It is all in the genes: Decoding the effects of multiple stressors

April 17, 2019 - 06:00

Genomic markers are the key in a new approach for assessing the toxic effects arising from exposure to multiple stressors.

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A case study on assessment of combined effects of gamma radiation and depleted uranium on Atlantic salmon was conducted to propose a conceptual approach for combined effect assessment using global gene expression data. The paper was selected as the best toxicology paper in 2018 by the Norwegian Society of Pharmacology and Toxicology (NSFT).

As the number of new chemicals used in industry, food and consumer products is constantly increasing, so is the chemical release to the environment, and the need to understand the adverse effects of chemical mixtures becomes increasingly urgent.

In addition, chemicals may act in combination with non-chemical stressors (e.g., radiation, temperature, pH etc.) to produce unexpected multiple stressor effects.

Even though the concentration or dose of each single stressor may be low in the environment, the potential for harmful effects from the mixture of stressors has worried researchers for years.

No one has yet been fully able to predict the effects of multiple stressors; but a new concept and approach developed by researchers at the Norwegian Institute for Water Research (NIVA) is probably one step in the right direction.

"Understanding how stressors at low concentrations or doses interact with each other, and how the interaction affects an organism, has been a huge challenge. As an initial step to answer to this, we developed an approach to unravel the stressor interactions at the molecular level," researcher You Song at NIVA says.

The approach was developed by Song and colleagues from NIVA, the Norwegian University of Life Sciences and Ghent University.

In addition to this new approach, the research team also proposed a novel workflow to maximally utilize high-content (HC) genomic data for understanding the cocktail effects of environmental stressors:

"The new approach will make it easier to reveal potential interactions between the stressors. Such information is crucial for cumulative hazard assessment of chemicals and non-chemical stressors, which is the basis for cumulative risk assessment and regulatory decision making," Song explains.

Linking exposure to genes and biological functions
You Song sampling atlantic salmon at FIGARO gamma irradiation facility (Ås, NMBU). The fish experiment was approved by the National Animal Research Authority (NARA). Dr. Song is certified (FELASA C) for conducting laboratory animal tests with appropriate animal welfare considerations. (Photo: B. O. Rosseland)

For their study, Song and colleagues exposed Atlantic salmon to gamma radiation and depleted uranium, and they investigated the effects on gene expression in the fish liver.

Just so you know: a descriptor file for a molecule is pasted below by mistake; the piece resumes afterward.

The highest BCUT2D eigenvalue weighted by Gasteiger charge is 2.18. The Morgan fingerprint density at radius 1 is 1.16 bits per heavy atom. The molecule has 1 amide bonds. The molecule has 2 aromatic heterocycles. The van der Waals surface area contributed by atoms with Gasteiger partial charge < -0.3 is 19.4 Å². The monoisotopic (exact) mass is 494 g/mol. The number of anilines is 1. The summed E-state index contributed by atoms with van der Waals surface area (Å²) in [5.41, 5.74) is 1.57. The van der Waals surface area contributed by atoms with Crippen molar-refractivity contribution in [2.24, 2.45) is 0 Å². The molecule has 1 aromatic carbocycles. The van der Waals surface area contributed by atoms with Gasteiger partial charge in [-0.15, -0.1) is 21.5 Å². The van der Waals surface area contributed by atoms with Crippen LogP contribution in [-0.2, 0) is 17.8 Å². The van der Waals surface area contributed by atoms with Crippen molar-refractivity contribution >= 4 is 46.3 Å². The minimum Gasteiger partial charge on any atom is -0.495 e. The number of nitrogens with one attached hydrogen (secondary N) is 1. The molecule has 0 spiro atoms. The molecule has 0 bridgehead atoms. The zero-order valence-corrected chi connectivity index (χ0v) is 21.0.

They found that more than 3 000 genes were differentially expressed in the exposed fish and were able to link some of the differently expressed genes to certain biological functions like oxidative stress response, DNA damage, carcinogenesis and other toxicity pathways.

"We obtained some interesting findings when we investigated the gene expression. For example, for some genes, the combination of gamma radiation and uranium exposure lead to synergized gene expression changes, even though the two exposures individually did not lead to significant change of the same gene," Song explains.

"Findings like this - and all the other data achieved from gene expression analysis - are puzzle pieces that we can use to get a better understanding of the mechanism behind how stressors, and the interaction between stressors, potentially lead to certain adverse effects," says Knut Erik Tollefsen, senior research scientist at NIVA.

From molecules to population

Despite promising results, the method developed by Song and colleagues can still only be used to interpret toxic effects at the molecular level.

But Song believes that better approaches for extrapolation between the genomic and organismal effects will be further developed in the near future, so that it can be used to predict the multiple stressor effects also at the organismal or population level.

"There is a requirement for less animal testing in the future. Use of alternative approaches such as toxicogenomics, in vitro high-throughput screening (HTS) and computational prediction models show promises to meet this requirement," You Song concludes.

The study was funded by the Research Council of Norway (RCN) through the Centre of Excellence (CoE) funding scheme “Centre for Environmental Radioactivity (CERAD, project No. 223268/F50)” and the MixTox project (project No. 178621).

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NIVA is an environmental research organisation committed to research, monitoring, assessment and studies on freshwater, coastal and marine environments in addition to environmental technology. Read more

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